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Israel’s High Court Cancels Mistaken Ruling That Banned Palestinian Family From Its Home


The High Court of Justice corrected a previous ruling after being informed that a petition by settler association Regavim contained misinformation.
 

In August, Justice Elyakim Rubinstein issued a temporary injunction to stop construction and prevent habitation of a house in the village of Al-Dirat in Mt. Hebron – but in fact the house wasn't just being built, it had been lived in since 1993.

An attorney representing the family living in the house produced documents and photographs proving as much. The court altered its ruling and Regavim withdrew the petition.

Regavim is an association "dedicated to prevent illegal elements taking control of the national land resources." The house was built on private land, but Regavim's petition argued that since it is close to the main road, it constitutes a "security threat," adding that it is "in the final stages of construction."

It appears that in fact, the house was built in the beginning of the 1990s when residents believed that due to negotiations with Israel, the constrictions on Palestinian construction would be lifted. The Arda family – three brothers, their wives, mother and children, have lived there since 1993. The family was completely unaware of the appeal, since Regavim's attorney, Boaz Arazi, did not include them in the list of those demanded to respond to the petition, naming mostly Israeli authorities and the village council head.

On August 21 the family received an order from the Civil Administration stopping all construction, signed by "Carlos." The family said the Civil Administration official told them that "the settlers have their eye on you."

The family requested the aid of attorney Eitay Mack, who discovered in mid-September on the Regavim website that a petition was submitted against "A Palestinian house which constitutes a security threat … to the Jewish travelers on the road." Mack learned that on August 28, Rubinstein issued a temporary injunction forbidding further construction and "population of the house" based on the incorrect information. The written decision states that court clerks "unsuccessfully tried to obtain the response of respondee 4 (the village council head)."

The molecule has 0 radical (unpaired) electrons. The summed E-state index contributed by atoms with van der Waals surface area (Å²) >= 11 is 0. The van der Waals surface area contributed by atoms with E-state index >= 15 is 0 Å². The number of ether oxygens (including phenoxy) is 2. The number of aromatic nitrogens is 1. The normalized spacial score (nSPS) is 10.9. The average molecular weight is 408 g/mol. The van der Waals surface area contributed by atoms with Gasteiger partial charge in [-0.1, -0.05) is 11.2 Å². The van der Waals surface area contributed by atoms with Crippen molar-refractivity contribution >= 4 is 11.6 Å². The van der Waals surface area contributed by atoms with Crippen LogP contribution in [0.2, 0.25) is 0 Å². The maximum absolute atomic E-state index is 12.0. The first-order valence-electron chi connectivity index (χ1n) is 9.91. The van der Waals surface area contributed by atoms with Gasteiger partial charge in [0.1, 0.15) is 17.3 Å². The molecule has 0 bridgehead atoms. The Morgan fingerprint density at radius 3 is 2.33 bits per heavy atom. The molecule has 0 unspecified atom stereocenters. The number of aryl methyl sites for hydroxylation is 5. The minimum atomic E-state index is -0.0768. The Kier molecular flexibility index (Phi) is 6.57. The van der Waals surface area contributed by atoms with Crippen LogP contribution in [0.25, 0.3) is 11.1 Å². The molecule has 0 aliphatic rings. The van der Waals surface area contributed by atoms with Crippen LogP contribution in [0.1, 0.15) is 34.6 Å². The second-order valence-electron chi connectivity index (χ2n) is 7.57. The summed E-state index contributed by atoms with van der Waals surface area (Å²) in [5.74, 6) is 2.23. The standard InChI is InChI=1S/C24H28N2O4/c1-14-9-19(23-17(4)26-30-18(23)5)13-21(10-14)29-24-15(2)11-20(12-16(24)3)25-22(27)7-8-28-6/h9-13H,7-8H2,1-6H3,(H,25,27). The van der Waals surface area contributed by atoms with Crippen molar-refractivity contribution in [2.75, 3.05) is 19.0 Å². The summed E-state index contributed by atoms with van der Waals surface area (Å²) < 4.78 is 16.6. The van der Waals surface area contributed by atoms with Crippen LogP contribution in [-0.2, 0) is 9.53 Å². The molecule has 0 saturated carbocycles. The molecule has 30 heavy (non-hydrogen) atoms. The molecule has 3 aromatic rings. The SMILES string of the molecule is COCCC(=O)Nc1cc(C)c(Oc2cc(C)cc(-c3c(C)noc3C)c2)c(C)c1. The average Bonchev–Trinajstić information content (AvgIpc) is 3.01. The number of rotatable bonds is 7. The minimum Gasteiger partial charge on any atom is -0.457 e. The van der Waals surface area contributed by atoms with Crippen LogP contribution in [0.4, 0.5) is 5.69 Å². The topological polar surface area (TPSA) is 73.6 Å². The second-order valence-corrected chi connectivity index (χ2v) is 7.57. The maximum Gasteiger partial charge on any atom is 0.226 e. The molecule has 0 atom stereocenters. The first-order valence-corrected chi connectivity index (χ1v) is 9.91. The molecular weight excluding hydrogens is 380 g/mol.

Mack asked the court to add the family as respondees and wrote that the information in the petition was based on partial observations of the house during a month when the family was replacing the bars on the windows and whitewashing the exterior walls. Submitted photos proved the house was not new, and was populated for years (since 1993).

"The fact that the [Arda family] wasn't addressed as respondees prevented the court from being presented with the necessary relevant facts," Mack wrote. Meanwhile, the Civil Administration, which at first did not oppose the injunction against populating the house, admitted in a new response that the house was constructed years ago, and a second story added in 2009.

Last Thursday, Rubinstein struck off the "prevention of population" part of the injunction. Regavim withdrew the petition.

In response to Haaretz's query, a court spokesman said that as a rule, the family should have been named as a respondee, "but it could also be done during the processing of the petition, as often happens."

A month ago, High Court Justice Daphne Barak-Erez refused to issue a temporary injunction in a similar Regavim petition since the petitioners "did not fulfill their duty of informing the relevant parties of the petition." 

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